Lost Love: The Untold Story of Henrietta Szold
The book tells the story of Henrietta Szold s lost love through her correspondence with Louis Ginzberg and a previously unpublished private journal.

Encounter with Emancipation: The German Jews in the United States, 1830-1914
This superbly documented study, enriched by anecdotes and illustrations, portrays the first genuine encounter of Jewish society with emancipation.

AN EMPIRE IN THE HOLY LAND


The International Critical Commentary (ICC): HAGGAI, ZECHARIAH, MALACHI AND JONAH
For all the talk about Bible being a source of Western ethics, Mitchell's is one of the very few books extant that pays more then a lip service to this concept.

Two Portuguese Exiles in Castile: Dom David Negro and Dom Isaac Abravanel. Hispania Judaica, v. 10
The book contains more than 30 documents related to Portuguese Jewry in general and David Negro and Isaac Abravanel in particular.

TestBook3
Short Description

Studies in Jewish Education V: Teaching Classical Jewish Texts
This volume is dedicated to issues arising in the process of teaching classical Jewish texts.

Legends of the Jews
A most remarkable and comprehensive compilation of stories connected to the Hebrew Bible drawn largely on Jewish lore and tradition. It is an indispensable reference on that body of literature known as Midrash, the imaginative retelling and elaboration on Bible stories in which mythological tales about demons and magic co-exist with moralistic stories about the piety of the patriarchs.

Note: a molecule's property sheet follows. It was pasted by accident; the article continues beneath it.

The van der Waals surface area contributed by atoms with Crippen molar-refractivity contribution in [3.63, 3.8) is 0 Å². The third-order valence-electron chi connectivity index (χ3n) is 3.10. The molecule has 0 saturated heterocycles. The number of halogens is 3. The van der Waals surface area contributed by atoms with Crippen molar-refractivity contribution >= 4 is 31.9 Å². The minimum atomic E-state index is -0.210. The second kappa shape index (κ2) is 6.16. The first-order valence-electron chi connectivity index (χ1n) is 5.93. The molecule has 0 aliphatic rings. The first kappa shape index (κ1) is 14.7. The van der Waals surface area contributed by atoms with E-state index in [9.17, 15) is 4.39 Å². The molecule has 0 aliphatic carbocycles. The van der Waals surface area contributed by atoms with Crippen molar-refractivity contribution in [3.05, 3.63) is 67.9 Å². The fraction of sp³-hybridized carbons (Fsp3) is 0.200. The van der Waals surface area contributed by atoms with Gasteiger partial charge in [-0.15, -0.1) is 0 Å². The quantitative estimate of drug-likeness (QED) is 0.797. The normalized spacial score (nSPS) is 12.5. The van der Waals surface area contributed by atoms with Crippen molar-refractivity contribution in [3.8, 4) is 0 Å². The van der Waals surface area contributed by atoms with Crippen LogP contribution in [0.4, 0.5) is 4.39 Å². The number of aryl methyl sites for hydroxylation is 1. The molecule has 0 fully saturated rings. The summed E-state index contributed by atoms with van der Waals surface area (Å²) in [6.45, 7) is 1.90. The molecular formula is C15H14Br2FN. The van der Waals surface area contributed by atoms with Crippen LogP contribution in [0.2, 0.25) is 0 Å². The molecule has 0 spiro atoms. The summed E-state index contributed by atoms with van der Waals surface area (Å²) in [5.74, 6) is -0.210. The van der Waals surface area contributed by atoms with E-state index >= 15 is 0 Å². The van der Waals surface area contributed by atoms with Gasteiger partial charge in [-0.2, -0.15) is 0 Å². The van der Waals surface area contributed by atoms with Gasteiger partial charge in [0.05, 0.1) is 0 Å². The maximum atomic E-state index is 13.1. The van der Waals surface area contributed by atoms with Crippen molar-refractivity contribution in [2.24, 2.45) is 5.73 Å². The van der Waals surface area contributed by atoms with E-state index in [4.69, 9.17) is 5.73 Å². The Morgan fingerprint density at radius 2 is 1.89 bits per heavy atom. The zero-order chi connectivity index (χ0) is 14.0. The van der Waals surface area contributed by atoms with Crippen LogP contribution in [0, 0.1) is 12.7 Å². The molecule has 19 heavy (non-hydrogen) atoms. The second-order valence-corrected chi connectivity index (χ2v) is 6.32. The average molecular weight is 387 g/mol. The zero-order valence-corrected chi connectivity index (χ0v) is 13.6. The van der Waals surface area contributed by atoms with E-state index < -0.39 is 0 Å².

Studies in History (Scripta Hierosolymitana XXIII)
This anthology contains such articles as The Holy Congregation in Jerusalem by S. Safrai, Persecutions and Maryrdom in Hadrian's Days by M. D. Herr, The Imperial Court-Jew Wolf Werthheimer as Dimlomatic Mediator by B. Mevorah, To whom did Mendelssohn Reply in his Jerusalem , by Jacob Katz, Caesar: An Economic Biography and its Political Significance by I. Shatzman and others.

Rabbinic Fantasies: Imaginative Narratives from Classical Hebrew Literature
This extraordinary volume is framed by two major original essays by the editors. Through sixteen unusual selections from ancient and medieval Hebrew texts, sensitively rendered into English prose, it reveals facets of the Jewish experience and tradition that would otherwise remain unknown.